Rob Mitchell

4 December 2011



Safe work hours and Orthopaedics


uring the past five years I have experienced many changes in orthopaedic registrar work hours and rostering. This has had a dramatic effect on orthopaedic training and it is vitally important that this is recognised as we enter another round of MOCA negotiations. Due to the last round of MOCA negotiations a 10-hour break between shifts and a maximum rostered shift of 12 hours has been mandated. This has created a shift work environment in some orthopaedic training hospitals. To comply with MOCA, orthopaedic departments have been required to make two major changes, each with their own concerning consequences: •A  ll departments have hired more Principal House Officers to cover the hours no longer being worked by training orthopaedic registrars. This has necessitated hiring PHOs from what are traditionally resident years (PGY2/3). These junior doctors are largely too inexperienced for the responsibilities of their jobs. Supervision for the junior doctors has also decreased as more senior registrars are forced to leave work due to MOCA. Effectively this means that more operating is being done by less experienced staff with less supervision. •T  raining registrars are now required to work shifts. An example is the rostering at the PA Hospital. At the PA, training registrars are on a one in five week evening shift and other hospitals will be following. The evening registrar essentially takes calls from the emergency department and

staffs the hospital emergency list. During this week, very little, if any, consultant contact occurs. Few consultant clinics are attended and no elective operating occurs. It is a requirement of hospitals approved for orthopaedic training that a minimum of three sessions per week are spent doing elective surgery. Without careful rostering modifications, the PA could be in breach of orthopaedic training requirements. The proposed further changes of a 36hour work-week and a minimum 12-hour break between shifts will dramatically erode what is already a deficient training environment for orthopaedic registrars. As a procedural specialty, an essential component of becoming a competent surgeon is time spent operating. This is most appropriately performed with the supervision of a consultant orthopaedic surgeon. The proposed Safe Work Hours will likely decrease this time spent operating to less than half of what registrars would have received only five years ago. To become competent, it is likely that in the foreseeable future training time will need to be increased. As it is already a five-year program that generally isn’t commenced until after PGY4, this will extend what is already a very long road to fellowship. Another aspect of concern is the evidence behind safe work hours regarding procedural specialties. I understand that there is some good evidence to support increased patient safety in non-procedural specialties but there have been several large population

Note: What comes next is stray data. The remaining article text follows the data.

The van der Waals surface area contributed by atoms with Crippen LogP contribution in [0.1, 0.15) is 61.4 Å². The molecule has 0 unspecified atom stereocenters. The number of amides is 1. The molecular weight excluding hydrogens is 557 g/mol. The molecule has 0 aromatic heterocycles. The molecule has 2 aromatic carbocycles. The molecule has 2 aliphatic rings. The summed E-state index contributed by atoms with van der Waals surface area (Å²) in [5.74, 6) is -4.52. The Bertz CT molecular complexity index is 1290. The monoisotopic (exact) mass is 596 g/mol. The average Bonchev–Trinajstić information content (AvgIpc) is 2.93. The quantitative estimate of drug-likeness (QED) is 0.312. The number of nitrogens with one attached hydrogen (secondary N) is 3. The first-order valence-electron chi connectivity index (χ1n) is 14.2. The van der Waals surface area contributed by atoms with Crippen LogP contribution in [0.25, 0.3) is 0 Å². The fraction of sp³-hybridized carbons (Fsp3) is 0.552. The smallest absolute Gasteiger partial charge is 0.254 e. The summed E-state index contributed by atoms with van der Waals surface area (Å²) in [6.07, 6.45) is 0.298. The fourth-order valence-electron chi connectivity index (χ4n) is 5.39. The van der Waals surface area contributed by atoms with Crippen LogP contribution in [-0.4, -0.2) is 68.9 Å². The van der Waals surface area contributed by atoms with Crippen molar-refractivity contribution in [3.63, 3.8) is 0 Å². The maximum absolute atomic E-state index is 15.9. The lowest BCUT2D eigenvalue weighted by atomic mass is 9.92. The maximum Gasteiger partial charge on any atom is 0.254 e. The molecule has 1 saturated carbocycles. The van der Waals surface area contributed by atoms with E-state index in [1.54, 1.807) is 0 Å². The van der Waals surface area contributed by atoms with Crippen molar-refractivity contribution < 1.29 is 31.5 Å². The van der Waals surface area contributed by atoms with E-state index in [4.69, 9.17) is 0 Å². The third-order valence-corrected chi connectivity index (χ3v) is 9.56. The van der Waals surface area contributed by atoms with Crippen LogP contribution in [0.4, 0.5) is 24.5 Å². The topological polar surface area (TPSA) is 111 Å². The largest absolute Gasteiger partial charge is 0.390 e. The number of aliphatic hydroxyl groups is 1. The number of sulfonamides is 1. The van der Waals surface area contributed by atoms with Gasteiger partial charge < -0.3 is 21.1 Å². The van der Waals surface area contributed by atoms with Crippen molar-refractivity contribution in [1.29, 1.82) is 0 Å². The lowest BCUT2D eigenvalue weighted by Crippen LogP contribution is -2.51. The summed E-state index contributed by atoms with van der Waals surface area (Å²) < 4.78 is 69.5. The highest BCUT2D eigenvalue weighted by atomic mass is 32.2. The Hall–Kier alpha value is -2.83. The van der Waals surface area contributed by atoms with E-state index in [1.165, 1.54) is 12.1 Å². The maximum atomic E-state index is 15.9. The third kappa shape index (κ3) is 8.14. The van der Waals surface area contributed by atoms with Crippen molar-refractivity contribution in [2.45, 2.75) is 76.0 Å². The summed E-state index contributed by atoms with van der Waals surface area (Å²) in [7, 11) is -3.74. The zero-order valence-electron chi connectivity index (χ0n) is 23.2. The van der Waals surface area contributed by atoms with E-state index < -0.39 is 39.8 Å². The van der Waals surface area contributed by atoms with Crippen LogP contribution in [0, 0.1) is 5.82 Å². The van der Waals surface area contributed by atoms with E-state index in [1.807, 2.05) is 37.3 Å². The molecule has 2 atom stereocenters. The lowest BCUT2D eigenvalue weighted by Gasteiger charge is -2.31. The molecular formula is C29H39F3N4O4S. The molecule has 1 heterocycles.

We’re with you all the way.

based studies for procedural specialties that conclude there is no change in patient outcomes or, of more concern, it adversely affecting patient outcomes. Surgical trainees have historically been underrepresented during MOCA negotiations. It is essential that in this latest round of negotiations our views are heard. We are procedural specialists, and therefore need to protect our supervised operating time in order to become safe and competent surgeons.

Chris Bell


Resume Writing & Interview Skills Seminar WEDNESDAY 30 NOVEMBER 2011

FACEBOOK AMA Queensland is now on Facebook! Search for us and ‘like’ our page, drop us a line on our wall and check out latest photos.

TWITTER Follow AMA Queensland President Dr Richard Kidd on Twitter.

SKYPE Our CoRR meetings are going to be conducted using Skype. If you wish to participate please email Andrew Turner at the address below.

Your CoRR HOW TO CONTACT US: Andrew Turner

Manager, Workplace Relations AMA Queensland EMAIL:

Jen Williams

Chair Council of Residents and Registrars EMAIL:

Who else is on CORR and how you can contact them:

Matthew Palmer Education Vanessa Palmer Communication Saul Felber Industrial Alex Kippin Rural and regional

Contact us Dr Jen Williams

Dr Saul Felber

Chair, CoRR EMAIL:

Industrial Deputy Chair, CoRR EMAIL:

The Rounds January Edition  

A newsletter produced by AMA Queensland especially for Resident's and Registrars